Christian Harris of Oak Park discusses the lack of support from elected officials at the reparations symposium. Credit: Gina Castro

Evanston is leading the way for the nation’s reparations movement. 

That’s why for the past two years the national reparations symposium has been held in Evanston. 

Thursday night, reparation leaders from more than a dozen cities reported on the progress of reparations in their communities and praised Evanston for paving the way.

“You’re doing the work to cleanse this nation of structural institutional racism,” said Ron Daniels, convener of the National African American Reparations Commission, to the group of leaders. 

“The only chance that this nation has to achieve any form of a more perfect union is because of the work that you’re doing,” he said.

The three-day symposium continues through Saturday. A news conference is scheduled at 6 p.m. Friday, Dec. 2, followed by a town hall from 7:30 to 9:30 p.m. at Evanston Township High School that will feature Rep. Sheila Jackson Lee, D-Texas. 

“As someone who has been in this movement for a very, very long time, there was a time when the issue was not popular, it wasn’t sexy, you were swept under the rug … and look where we are now,” said Nkechi Taifa, founder and director of the Reparation Education Project. “I’m very proud to be able to sit here and see all of these jurisdictions here.”

Taifa, who is also a Senior Fellow for the Columbia University Center for Justice, praised Evanston’s Robin Rue Simmons for escalating what Taifa called “the modern era reparations movement.”

The event was part of the Second Annual Local Reparations Symposium. It was put together by the National African American Reparations Commission and Rue Simmons, executive director of FirstRepair.

Evanston’s reparations program, the first of its kind in the nation, is leading the country and the world, Daniels said. He added that this past summer he visited reparations leaders in Ghana and Columbia, who cited the historic initiative. 

Evanston Mayor Daniel Biss, with microphone, discusses the importance of elected officials supporting reparations programs during Thursday’s Second Annual Local Reparations Symposium. Credit: Gina Castro

The symposium invited 60 participants and their partners to learn first hand how Evanston built its reparatory justice initiatives. This three-day event is seen as an opportunity for the nation’s reparations leaders to share ideas they’ve developed and lessons they’ve learned.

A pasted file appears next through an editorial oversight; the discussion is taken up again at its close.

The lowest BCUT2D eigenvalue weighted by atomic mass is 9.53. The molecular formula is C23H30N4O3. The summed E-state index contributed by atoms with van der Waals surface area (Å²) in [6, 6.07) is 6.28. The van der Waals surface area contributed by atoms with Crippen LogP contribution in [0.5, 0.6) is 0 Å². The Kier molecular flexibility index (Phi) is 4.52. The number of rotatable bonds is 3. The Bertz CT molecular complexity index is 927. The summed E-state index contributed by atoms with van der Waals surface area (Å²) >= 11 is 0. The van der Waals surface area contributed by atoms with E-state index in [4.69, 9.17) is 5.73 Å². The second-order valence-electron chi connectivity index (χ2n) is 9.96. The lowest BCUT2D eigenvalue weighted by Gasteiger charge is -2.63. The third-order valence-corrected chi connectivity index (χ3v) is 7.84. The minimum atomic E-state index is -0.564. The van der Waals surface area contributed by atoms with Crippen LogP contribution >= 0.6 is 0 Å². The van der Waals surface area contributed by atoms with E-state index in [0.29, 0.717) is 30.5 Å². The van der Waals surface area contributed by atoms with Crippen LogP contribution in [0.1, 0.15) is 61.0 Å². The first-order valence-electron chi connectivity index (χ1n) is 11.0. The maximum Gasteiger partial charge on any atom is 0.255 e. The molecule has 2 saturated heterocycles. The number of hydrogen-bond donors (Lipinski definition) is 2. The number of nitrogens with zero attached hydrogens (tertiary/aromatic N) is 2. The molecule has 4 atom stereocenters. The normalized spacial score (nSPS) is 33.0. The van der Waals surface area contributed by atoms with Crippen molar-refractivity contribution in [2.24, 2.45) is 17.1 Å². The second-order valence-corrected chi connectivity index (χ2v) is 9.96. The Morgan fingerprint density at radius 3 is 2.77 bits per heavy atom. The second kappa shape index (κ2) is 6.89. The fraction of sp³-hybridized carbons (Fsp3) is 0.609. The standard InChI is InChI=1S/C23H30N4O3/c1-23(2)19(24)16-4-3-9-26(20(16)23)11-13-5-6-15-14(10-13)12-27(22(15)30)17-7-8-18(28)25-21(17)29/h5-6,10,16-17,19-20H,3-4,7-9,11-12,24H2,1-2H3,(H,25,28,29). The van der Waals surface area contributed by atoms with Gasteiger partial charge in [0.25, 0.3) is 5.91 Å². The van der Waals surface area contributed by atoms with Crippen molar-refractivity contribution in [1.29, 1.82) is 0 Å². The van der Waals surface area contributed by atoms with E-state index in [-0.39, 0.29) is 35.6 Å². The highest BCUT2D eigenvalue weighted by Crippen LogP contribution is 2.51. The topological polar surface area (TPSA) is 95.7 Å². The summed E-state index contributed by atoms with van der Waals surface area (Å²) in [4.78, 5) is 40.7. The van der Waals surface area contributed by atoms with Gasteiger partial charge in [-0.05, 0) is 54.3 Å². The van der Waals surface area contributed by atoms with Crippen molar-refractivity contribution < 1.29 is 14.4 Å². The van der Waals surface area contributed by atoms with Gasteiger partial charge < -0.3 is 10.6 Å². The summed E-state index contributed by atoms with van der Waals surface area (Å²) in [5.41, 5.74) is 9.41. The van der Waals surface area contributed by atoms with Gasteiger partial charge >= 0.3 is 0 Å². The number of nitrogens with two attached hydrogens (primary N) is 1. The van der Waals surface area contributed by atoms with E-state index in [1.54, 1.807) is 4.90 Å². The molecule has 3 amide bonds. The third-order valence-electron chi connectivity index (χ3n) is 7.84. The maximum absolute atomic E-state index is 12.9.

Each speaker was allotted five minutes to share a report on the progress of reparations in their city as well as roadblocks. A persistent issue they described was lack of support from elected officials and city governments.

The nearby village of Oak Park began its own path toward reparations after being inspired by Evanston’s work, said Christian Harris, who leads the Oak Park Reparations Task Force.

The task force collaborated with Dominican University in River Forest to collect Oak Park Black residents’ thoughts about implementing a reparations program. But when Harris presented a reparations proposal to the village board, the board didn’t support it.

“That board was completely not interested in really anything we had to say,” Harris said. “The only victory we had for that evening was they sent a letter in support of H.R. 40 to our congressional delegation of Oak Park, which was nice, but not what we wanted at all.”

The Oak Park task force has continued its efforts without local government backing, Harris said. 

Opposition from elected officials has prevented Lansing, Mich., from moving forward with a reparations program, said Angela Austin, who works with the Black Lives Matter grassroots organization and is a reparations leader in Michigan. 

Support from local elected officials is key to creating and implementing reparations programs, Evanston Mayor Daniel Biss said.

“The value of having a network of relationships with enormously incredible community leaders is indescribable because this work is controversial,” Biss said. “… I don’t think we’d be here without it.”